As mentioned in the infographic’s sources, the data is aggregated from several sources of sales estimates for Amazon and eBay, which represent what we believe to be between 8-15% of net sales of sealed product for any given expansion. While Amazon and eBay are not necessarily representative of purchase patterns at large, these patterns conform with trends reported by individual game stores — and are frequently even more exaggerated in their difference between the booster types.
And this trend has been consistent without exception. In an article from earlier this year, we examined the sales breakdown using the same methodology and shared the following set-by-set breakdown:
Wizards of the Coast instructed players (and thus retailers, and then distributors) to purchase Set Boosters if they weren’t interested in drafting them, and Magic players clearly obliged.
Too Many SKUs
A frequent complaint about Magic: the Gathering in the last several years, both from audiences and from retailers, has been the unbelievable magnitude of new products, something that is countenanced by Chris Cook’s remarks from their Q2 2023 Earnings Call, where the Hasbro CEO remarked that having only four releases over 3 months made the release calendar “light”. So how does Wizards continue to produce more Magic products that hit different audiences without flooding shelves with near-identical SKUs? Simplify.
Beyond the market confusion and misaligned incentives for which booster pack a given player should purchase discussed in Mark’s article, having multiple SKUs for what is essentially the same product creates a great deal of overhead. It requires more careful planning on the part of Wizards of the Coast, distributors, and retailers. It creates additional inventory costs that are a challenging burden for low-margin businesses like game stores to bear. It creates additional work and inefficiencies both across the supply chain and for the retailers who most players purchase their products from.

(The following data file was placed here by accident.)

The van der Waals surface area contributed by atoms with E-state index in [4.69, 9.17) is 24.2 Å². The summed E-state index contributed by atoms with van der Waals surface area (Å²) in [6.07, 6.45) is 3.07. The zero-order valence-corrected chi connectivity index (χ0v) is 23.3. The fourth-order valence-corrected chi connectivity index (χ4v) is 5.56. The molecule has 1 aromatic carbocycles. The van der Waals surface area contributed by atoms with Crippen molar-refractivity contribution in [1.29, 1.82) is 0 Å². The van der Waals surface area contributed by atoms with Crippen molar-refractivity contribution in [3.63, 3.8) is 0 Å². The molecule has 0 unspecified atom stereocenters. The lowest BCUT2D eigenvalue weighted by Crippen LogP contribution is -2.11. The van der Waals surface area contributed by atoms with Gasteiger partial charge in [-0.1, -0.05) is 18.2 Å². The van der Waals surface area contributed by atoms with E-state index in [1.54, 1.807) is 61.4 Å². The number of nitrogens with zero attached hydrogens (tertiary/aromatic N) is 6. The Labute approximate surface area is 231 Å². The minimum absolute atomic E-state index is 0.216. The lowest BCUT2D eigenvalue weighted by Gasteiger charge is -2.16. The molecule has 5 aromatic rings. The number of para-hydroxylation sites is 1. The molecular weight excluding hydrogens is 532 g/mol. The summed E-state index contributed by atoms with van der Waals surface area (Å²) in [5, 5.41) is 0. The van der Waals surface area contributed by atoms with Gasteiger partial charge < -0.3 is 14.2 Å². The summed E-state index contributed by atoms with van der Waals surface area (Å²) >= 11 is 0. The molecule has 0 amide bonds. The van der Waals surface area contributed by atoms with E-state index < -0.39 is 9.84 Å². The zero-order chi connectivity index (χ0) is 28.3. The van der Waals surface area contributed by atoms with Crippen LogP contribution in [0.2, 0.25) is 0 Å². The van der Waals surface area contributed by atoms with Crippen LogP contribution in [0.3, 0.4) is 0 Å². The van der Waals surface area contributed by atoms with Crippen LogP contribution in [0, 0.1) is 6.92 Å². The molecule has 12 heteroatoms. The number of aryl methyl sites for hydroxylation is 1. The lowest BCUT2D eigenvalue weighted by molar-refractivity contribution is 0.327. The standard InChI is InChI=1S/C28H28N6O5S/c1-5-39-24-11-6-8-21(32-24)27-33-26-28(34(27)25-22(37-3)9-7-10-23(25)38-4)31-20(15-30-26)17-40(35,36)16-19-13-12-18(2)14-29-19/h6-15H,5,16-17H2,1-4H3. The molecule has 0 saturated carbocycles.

I’ll turn to the Amazon and eBay data for one more piece of context: Dominaria United.
If you were a retail buyer and you were looking at this chart, it would be easy to look at your already-crowded shelves and skip Draft Boosters and Set-Specific Jumpstart Boosters from your next order if there wasn’t some outside compelling need to complete the product line-up. And it looks like Wizards of the Coast has now done that for you.
More Revenue for Wizards
As previously mentioned, in addition to selling at a significantly higher volume than Draft Booster Boxes, Set Booster Boxes have a premium price tag and 33% fewer booster packs per box. That’s nominally justified by the novel contents: the guaranteed foil, the chance for an additional 1-2 foils per pack, the 25% chance for a card from “The List”, etc. — and now all of those elements are joining Draft Boosters, causing the “price” to go up to the Set Booster price point.
Play Boosters match the cost of a Set Booster, not a Draft Booster, which will result in Limited environments going up in cost slightly.– Mark Rosewater
While there’s no longer MSRP on Magic: the Gathering products, we can work out what we should expect to pay per box roughly based on this. Using the same data from Amazon and eBay to find the average prices people paid for booster boxes in the last year, we can suss out what the new “Play” booster boxes will cost:
|Avg. Box Sale Price||$104||$122||$147|
|# of Boosters||36||30||36|
|Est. Price Per Booster||$2.88||$4.08||$4.08|